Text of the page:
1915 Gertrude A. Lambert[12] Carpet Rags
1916 Nancy M. Ferguson[12] In Provincetown
1917 Elizabeth F. Washington[12] Winter[19]
1918 Helen K. McCarthy[12] Farms in Hill Country
1919 Juliet White Gross[12] On the Hill
1920 Mildred B. Miller In the Window[20]
1921 Katherine Patton Deep in the Woods
1922 Mary Townsend Mason Still Life with Fruit
1923 Isabel Branson Cartwright Portrait: H.B.S.
1924 Lillian B. Meeser The Green Bottle
1925 Mary Butler Flood Tide
1926 Wenonah Bell Still Life
1927 Pearl Aiman Van Sciver New Hope
1928 Laura D. S. Ladd Still Life and Dahlias
1929 Edith McMurtrie Harpooning Horse Mackerel
1930 Grace Gemberling Rocks and Flowers
1931 Mildred B. Miller Yuanshi Kuo
1932 Virginia Armitage McCall Waldron Academy, Overbrook
1933 Catherine Morris Wright After Lunch
1934 Elizabeth F. Washington The Bend in the Creek
1935 Margaretta S. Hinchman Portrait of a Nun
1936 Alice T. Roberts T'Ang Horses
1937 Henriette Wyeth Peter Hurd El Paso Museum of Art
1938 Irene Denney The "5 and 10"
1939 Mary Townsend Mason Flowers
1940 Frances Cowan Wetzel's Kitchen
1941 Sarah Blakeslee Along the River
1942 Faye Swengel Bucks County Farmer
1943 Margaretta S. Hinchman I Know the Lord Laid His Hand on Me
1944 Doris Kunzie Weidner Holliday's Mill
1945 Catherine Grant Captain Charlie and the Hawk's Nest
1946 Doris Kunzie Weidner Deserted Farm
1947 Agnes Allen Portrait of J. Somers Smith The State in Schuylkill, Philadelphia
1948 Violet Oakley Christ and the Woman of Samaria[21] First Presbyterian Church in Germantown,
Philadelphia, Pennsylvania
1949 Catherine Grant The Villa Marie
1950 Marie-Celeste Fadden French Child on Train
1951 Rita Wolpe Barnett To the Earth
1952 Alice T. Roberts Ipswich Sand Dunes, No. 2
1953 Elsie Manville Yellow Hat
1954 Dora Bortin Russian Tea Service
1955 No exhibition
1956 No prize awarded
1957 No exhibition
1958 Jane Sperry Eisenstat Dead Opossum
1959 No exhibition
1960 Cecilia Finberg Landscape
1961 No exhibition
1962 Elizabeth C. Osborne Girl Sleeping
1963 No exhibition
1964 Virginia Armitage McCall Dahlia: Still Life
1965 No exhibition
1966 Mitzi Melnicoff Children's Hour
1967 No exhibition
1968 Edna Andrade Space Frame D Last Mary Smith Prize awarded

See also



  1. ^ In 1902, Elizabeth Wentworth Roberts, the 1889 recipient of the Mary Smith Prize, founded the Jennie Sesnan Gold Medal at the Pennsylvania Academy of the Fine Arts.[12]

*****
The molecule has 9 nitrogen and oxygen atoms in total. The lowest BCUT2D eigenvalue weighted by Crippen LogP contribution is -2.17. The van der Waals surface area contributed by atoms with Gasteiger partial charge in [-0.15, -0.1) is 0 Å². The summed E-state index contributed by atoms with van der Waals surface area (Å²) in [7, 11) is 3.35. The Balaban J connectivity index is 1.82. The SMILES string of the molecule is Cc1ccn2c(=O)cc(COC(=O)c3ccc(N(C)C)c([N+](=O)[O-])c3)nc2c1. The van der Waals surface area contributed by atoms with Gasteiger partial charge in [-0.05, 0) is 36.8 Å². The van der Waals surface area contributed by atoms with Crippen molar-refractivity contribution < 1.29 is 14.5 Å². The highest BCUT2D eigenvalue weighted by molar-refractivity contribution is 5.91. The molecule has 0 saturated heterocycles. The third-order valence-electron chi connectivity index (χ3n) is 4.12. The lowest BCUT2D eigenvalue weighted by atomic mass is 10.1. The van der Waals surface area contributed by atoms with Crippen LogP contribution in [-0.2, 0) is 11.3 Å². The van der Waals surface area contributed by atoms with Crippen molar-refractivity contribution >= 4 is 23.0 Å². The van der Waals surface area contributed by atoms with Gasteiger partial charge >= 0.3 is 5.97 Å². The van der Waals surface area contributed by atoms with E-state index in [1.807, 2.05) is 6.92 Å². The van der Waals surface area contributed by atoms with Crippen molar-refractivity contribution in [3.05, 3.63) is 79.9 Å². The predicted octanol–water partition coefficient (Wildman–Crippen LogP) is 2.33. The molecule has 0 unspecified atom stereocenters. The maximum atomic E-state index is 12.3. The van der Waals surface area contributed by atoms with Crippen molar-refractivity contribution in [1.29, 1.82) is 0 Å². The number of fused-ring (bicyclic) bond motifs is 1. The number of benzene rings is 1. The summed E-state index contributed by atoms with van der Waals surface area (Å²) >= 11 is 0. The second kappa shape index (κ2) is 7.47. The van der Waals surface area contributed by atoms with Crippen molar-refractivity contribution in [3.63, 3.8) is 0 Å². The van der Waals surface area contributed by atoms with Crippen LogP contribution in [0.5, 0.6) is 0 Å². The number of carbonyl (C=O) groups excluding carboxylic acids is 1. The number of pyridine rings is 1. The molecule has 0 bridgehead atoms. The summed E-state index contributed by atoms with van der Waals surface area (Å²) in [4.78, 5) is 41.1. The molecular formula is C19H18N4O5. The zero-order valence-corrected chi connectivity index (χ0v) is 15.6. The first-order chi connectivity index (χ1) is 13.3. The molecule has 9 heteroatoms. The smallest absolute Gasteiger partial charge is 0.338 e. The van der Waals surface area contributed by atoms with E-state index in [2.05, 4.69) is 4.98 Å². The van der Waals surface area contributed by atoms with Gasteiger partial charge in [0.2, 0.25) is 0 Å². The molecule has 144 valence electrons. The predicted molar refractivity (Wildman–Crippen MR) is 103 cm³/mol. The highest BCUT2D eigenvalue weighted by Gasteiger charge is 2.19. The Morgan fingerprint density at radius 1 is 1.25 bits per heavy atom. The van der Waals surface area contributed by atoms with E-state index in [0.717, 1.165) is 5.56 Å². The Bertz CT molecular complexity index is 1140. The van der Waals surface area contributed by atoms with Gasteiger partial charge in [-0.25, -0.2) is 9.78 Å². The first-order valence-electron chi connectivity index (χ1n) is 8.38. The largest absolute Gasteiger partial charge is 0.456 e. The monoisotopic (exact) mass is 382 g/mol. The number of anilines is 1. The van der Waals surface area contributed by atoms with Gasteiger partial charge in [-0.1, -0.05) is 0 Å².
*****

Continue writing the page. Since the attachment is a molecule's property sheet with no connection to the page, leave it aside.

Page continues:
1. ^ a b "About: Elizabeth Wentworth Roberts". Concord Art Association. Archived from the original on April 7, 2015. Retrieved March 14, 2015.
  2. ^ a b Peter H. Falk; Anna Wells Rutledge; Pennsylvania Academy of the Fine Arts (1 November 1989). The Annual Exhibition Record of the Pennsylvania Academy of the Fine Arts: 1914–1968. Sound View Press. p. 29. ISBN 978-0-932087-07-2.
  3. ^ a b c d e f g h i j k l m n o p q r s t u v w Pennsylvania Academy of the Fine Arts (1914). Catalogue of the Annual Exhibition of Painting and Sculpture. pp. 10–11.
  4. ^ a b c Kirsten Swinth (2001). Painting Professionals: Women Artists & the Development of Modern American Art, 1870–1930. UNC Press Books. p. 233. ISBN 978-0-8078-4971-2.
  5. ^ Michael David Zellman (1986). American Art Analog: 1688–1842. Chelsea House Publishers. p. 322. ISBN 978-1-55546-001-3.
  6. ^ a b Edward J. Sozanski, Inquirere Art Critic (April 3, 1998). "The Smiths: A Clan Of Artists Rediscovered". The Inquirer ( Philadelphia: Interstate General Media, LLC. Retrieved March 14, 2015.
  7. ^ Gaze, Delia (1997). Dictionary of Women Artists. Fitzroy Dearborn Publishers. p. 485. ISBN 1-884-964-21-4.
  8. ^ Robert McHenry (1980). Famous American Women: A Biographical Dictionary from Colonial Times to the Present. Courier Dover Publications. p. 369. ISBN 978-0-486-24523-2.
  9. ^ Petrona, from ArtNet.
  10. ^ Les Derniers Jours d'Enfance, from PAFA.
  11. ^ A Little Girl, from PAFA.
  12. ^ a b c d e f Pennsylvania Academy of the Fine Arts (1919). Catalogue of the Annual Exhibition. Philadelphia: Pennsylvania Academy of the Fine Arts. p. 10.
  13. ^ Hot Milk, from PAFA.
  14. ^ Once upon a Time
  15. ^ "Jessie Willcox Smith - A Mother's Day". Retrieved 30 March 2017.
  16. ^ Donnell, Annie Hamilton (1 December 1904). "The thousand quilt". Retrieved 30 March 2017 – via Harpers.
  17. ^ Paschall, W. Douglass (2002). Impressionist Jewels: The Paintings of Martha Walter. Philadelphia, Pa.: Woodmere Art Museum. Retrieved 7 March 2015.
  18. ^ Elizabeth, from PAFA.
  19. ^ Winter (painting), from SIRIS.
  20. ^ In the Window, International Studio, vol. 72 (1920).
  21. ^ Panel V (right), from First Presbyterian Church in Germantown.